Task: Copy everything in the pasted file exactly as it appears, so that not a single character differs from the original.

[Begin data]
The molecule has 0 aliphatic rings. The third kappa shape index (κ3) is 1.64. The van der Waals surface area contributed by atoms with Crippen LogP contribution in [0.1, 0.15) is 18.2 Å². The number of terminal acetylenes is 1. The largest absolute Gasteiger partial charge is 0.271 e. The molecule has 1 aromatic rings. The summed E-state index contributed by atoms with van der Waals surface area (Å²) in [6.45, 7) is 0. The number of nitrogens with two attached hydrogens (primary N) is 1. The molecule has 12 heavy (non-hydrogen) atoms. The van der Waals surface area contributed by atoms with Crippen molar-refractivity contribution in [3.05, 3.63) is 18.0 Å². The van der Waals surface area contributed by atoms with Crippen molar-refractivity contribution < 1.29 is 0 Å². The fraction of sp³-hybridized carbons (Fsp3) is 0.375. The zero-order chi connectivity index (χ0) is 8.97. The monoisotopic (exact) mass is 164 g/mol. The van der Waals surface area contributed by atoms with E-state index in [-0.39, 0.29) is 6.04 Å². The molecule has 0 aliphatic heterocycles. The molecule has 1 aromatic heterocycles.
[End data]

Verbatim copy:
The molecule has 0 aliphatic rings. The third kappa shape index (κ3) is 1.64. The van der Waals surface area contributed by atoms with Crippen LogP contribution in [0.1, 0.15) is 18.2 Å². The number of terminal acetylenes is 1. The largest absolute Gasteiger partial charge is 0.271 e. The molecule has 1 aromatic rings. The summed E-state index contributed by atoms with van der Waals surface area (Å²) in [6.45, 7) is 0. The number of nitrogens with two attached hydrogens (primary N) is 1. The molecule has 12 heavy (non-hydrogen) atoms. The van der Waals surface area contributed by atoms with Crippen molar-refractivity contribution in [3.05, 3.63) is 18.0 Å². The van der Waals surface area contributed by atoms with Crippen molar-refractivity contribution < 1.29 is 0 Å². The fraction of sp³-hybridized carbons (Fsp3) is 0.375. The zero-order chi connectivity index (χ0) is 8.97. The monoisotopic (exact) mass is 164 g/mol. The van der Waals surface area contributed by atoms with E-state index in [-0.39, 0.29) is 6.04 Å². The molecule has 0 aliphatic heterocycles. The molecule has 1 aromatic heterocycles.